"Tickets, please!"

It's a common refrain at movie theaters, concert halls and sports arenas. But houses of worship?

Yet that's what many Jews will hear tonight as they assemble for Rosh Hashana, the Jewish New Year that starts the holiest time of Judaism's liturgical calendar. Admittance to super-crowded services during the High Holidays in many area synagogues will usually require a ticket purchased in advance--at prices as high as $150 to $200.

While some congregations include the cost of tickets in members' annual dues, others charge members and nonmembers alike to attend the services held during the 10-day period between Rosh Hashana and Yom Kippur. Other synagogues give free tickets to members but impose a surcharge for seats in the main sanctuary.

The decades-old practice, which rankles some Jews, is designed to control crowds and raise funds. Rabbis and synagogue lay leaders say they need to ensure that year-round worshipers have seats when synagogues are inundated with many Jews who attend services only during this sacred period. And the crowds provide the funds needed to maintain places of worship.

"People who come three days a year have to find some way to contribute to the synagogue, which exists the 362 other days," said Rabbi Jack Moline, of Agudas Achim Congregation, a Conservative synagogue in Alexandria. Those who complain about the prices, "can come to our synagogue for 363 days a year for absolutely nothing."

He and other rabbis say that tickets are not an absolute requirement for admission and that no one is ever turned away.

"We sell tickets. . . . We don't check at the door," said Rabbi Barry Freundel, of Kesher Israel Congregation, an Orthodox synagogue in Georgetown.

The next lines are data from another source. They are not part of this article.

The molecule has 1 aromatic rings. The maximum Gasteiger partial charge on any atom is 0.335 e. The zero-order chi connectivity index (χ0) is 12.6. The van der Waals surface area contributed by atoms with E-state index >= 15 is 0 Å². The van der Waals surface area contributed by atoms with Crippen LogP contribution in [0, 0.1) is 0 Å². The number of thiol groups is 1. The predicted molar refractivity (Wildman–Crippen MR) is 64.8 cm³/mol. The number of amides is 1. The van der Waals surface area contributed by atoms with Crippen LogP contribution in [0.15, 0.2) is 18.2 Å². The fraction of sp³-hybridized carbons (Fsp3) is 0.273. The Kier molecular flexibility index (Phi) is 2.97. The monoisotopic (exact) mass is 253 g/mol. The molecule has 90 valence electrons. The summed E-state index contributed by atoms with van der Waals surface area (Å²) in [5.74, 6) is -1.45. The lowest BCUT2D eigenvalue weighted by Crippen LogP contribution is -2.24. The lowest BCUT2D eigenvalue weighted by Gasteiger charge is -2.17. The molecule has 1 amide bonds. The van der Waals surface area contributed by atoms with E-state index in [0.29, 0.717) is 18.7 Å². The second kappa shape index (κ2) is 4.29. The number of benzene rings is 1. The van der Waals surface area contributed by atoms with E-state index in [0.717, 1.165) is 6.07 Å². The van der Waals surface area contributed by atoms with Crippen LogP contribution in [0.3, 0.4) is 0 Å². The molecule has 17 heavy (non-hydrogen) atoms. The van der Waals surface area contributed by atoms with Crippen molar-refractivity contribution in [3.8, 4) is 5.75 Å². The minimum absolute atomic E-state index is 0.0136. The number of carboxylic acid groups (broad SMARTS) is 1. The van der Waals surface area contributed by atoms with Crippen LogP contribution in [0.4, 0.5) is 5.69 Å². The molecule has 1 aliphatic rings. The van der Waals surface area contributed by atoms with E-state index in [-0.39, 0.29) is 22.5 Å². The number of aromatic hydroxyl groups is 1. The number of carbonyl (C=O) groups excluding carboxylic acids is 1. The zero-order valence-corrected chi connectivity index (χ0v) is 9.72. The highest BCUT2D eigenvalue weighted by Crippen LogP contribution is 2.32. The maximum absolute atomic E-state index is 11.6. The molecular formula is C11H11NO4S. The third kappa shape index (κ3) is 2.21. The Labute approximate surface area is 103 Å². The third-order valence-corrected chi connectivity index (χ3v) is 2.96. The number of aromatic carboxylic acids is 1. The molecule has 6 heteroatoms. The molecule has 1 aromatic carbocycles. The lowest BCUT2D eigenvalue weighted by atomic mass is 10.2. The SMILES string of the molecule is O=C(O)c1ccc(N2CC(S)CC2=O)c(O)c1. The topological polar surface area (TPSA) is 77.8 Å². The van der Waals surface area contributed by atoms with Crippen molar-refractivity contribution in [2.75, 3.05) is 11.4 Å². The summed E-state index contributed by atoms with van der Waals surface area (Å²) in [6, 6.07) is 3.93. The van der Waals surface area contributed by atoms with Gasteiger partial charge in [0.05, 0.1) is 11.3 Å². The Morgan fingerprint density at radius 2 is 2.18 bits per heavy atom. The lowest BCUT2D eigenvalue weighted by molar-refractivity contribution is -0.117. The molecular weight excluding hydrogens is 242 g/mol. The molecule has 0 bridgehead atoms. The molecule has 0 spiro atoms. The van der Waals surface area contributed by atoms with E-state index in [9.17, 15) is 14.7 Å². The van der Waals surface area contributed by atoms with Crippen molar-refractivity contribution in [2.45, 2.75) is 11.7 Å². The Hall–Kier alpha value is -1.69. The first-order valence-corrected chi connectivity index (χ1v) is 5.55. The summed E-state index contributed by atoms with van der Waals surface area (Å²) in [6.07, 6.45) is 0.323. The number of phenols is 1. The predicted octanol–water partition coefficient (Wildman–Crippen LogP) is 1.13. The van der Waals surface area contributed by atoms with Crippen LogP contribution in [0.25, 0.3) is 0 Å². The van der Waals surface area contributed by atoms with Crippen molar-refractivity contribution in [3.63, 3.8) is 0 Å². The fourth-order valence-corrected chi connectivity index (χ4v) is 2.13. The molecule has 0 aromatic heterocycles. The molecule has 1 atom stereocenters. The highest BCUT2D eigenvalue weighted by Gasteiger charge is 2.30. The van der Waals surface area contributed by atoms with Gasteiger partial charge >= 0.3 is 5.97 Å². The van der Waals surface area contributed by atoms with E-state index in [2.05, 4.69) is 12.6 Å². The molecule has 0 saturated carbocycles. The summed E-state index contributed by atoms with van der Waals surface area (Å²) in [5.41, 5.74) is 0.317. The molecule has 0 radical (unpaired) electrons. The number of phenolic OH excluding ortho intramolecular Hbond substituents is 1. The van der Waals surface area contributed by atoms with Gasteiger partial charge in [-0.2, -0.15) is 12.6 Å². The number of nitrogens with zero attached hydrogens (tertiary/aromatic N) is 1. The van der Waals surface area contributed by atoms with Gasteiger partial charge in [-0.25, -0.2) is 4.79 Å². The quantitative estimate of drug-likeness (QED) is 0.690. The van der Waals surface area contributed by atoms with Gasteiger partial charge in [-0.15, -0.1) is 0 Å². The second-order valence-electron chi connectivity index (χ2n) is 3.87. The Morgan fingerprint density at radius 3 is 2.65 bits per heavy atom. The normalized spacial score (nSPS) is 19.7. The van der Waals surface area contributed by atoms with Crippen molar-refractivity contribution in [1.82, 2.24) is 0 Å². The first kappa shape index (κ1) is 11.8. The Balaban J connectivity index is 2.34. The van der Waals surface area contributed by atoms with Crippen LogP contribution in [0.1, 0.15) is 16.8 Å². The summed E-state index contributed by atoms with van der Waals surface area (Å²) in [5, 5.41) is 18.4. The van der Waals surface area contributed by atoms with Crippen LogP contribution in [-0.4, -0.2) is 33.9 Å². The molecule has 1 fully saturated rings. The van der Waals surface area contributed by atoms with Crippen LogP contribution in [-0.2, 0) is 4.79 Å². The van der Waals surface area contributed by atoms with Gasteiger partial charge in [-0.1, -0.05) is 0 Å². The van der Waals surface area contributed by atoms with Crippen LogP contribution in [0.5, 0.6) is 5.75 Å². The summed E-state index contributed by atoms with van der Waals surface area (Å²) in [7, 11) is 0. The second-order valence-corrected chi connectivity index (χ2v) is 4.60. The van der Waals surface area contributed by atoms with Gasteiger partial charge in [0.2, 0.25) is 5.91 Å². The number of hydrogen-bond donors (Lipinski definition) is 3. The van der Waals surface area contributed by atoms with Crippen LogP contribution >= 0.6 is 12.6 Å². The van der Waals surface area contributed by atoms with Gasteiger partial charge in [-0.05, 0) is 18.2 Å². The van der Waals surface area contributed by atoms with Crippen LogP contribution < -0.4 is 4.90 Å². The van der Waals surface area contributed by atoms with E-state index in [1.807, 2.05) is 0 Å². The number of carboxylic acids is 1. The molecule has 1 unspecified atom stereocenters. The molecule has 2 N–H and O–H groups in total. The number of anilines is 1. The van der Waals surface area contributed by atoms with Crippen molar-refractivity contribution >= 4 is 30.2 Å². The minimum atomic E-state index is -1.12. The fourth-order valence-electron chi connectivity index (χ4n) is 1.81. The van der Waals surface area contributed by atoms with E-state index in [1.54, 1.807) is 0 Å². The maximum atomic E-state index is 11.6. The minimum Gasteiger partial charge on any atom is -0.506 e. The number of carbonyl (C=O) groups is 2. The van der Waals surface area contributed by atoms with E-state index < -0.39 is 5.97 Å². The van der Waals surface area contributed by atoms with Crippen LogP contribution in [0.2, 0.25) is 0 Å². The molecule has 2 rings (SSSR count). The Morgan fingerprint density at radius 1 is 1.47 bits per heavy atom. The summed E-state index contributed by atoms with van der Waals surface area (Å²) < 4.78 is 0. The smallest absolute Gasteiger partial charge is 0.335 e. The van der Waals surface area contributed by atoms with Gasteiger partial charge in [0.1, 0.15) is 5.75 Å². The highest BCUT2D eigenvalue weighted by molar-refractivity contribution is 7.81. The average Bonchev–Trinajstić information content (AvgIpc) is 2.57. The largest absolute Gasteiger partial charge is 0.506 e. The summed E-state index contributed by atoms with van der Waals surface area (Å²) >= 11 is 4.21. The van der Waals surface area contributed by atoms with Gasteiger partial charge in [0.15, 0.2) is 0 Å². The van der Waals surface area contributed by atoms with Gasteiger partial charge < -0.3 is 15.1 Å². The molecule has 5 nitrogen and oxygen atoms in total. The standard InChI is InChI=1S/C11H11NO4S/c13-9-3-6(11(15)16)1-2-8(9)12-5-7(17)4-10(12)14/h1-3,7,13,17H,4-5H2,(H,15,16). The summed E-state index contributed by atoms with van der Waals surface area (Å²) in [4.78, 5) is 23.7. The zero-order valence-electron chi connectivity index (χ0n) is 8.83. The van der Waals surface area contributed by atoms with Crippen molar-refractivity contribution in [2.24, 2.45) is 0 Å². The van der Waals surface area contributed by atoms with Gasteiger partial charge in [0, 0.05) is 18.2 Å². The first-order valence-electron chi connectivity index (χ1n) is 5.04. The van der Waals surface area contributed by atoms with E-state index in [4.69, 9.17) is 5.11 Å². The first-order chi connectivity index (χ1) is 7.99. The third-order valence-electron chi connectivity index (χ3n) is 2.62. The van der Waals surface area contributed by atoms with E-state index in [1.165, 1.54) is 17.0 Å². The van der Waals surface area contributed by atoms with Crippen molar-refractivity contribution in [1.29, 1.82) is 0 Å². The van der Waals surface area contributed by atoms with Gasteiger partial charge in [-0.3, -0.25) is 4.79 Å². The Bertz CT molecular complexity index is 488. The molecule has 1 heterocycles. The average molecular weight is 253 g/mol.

Still, some Jews, often single 20- or 30-somethings who don't belong to a synagogue, look upon it as having to "pay to pray."

"I'm not very big into religion, but the High Holidays are probably one of most meaningful times," said Karen Weiner, 25, a research analyst from Arlington. "I don't think it's really fair, especially for people who don't make much money, to be forced to pay . . . $100 dollars to attend services."

One woman, who did not want to be named, complained she had to buy a $36 ticket for her grown daughter, even though the woman pays dues at a Reform synagogue. Another contrasted the practice with that of the Catholic Church, which "welcomes people back during Easter and Christmas and doesn't make an issue of whether they're tithing or contributing to the upkeep of the church."

"There is a growing ground swell of opinion that it's distasteful to charge for High Holiday tickets," said Glenn S. Easton, executive director of Adas Israel, a Conservative congregation in Northwest Washington where tickets for services in the main sanctuary cost members $150.

The debate over admission fees to services, aired recently in such Jewish publications as the Forward and Tikkun, reflects what many American Jews consider the bigger problem of how to finance synagogues now that the traditional method of charging annual dues is facing increased resistance.

The problem is compounded by the fact that 45 percent of America's 6 million Jews are not affiliated as dues-paying members with any synagogue or temple, according to the latest annual survey by the New York-based American Jewish Committee.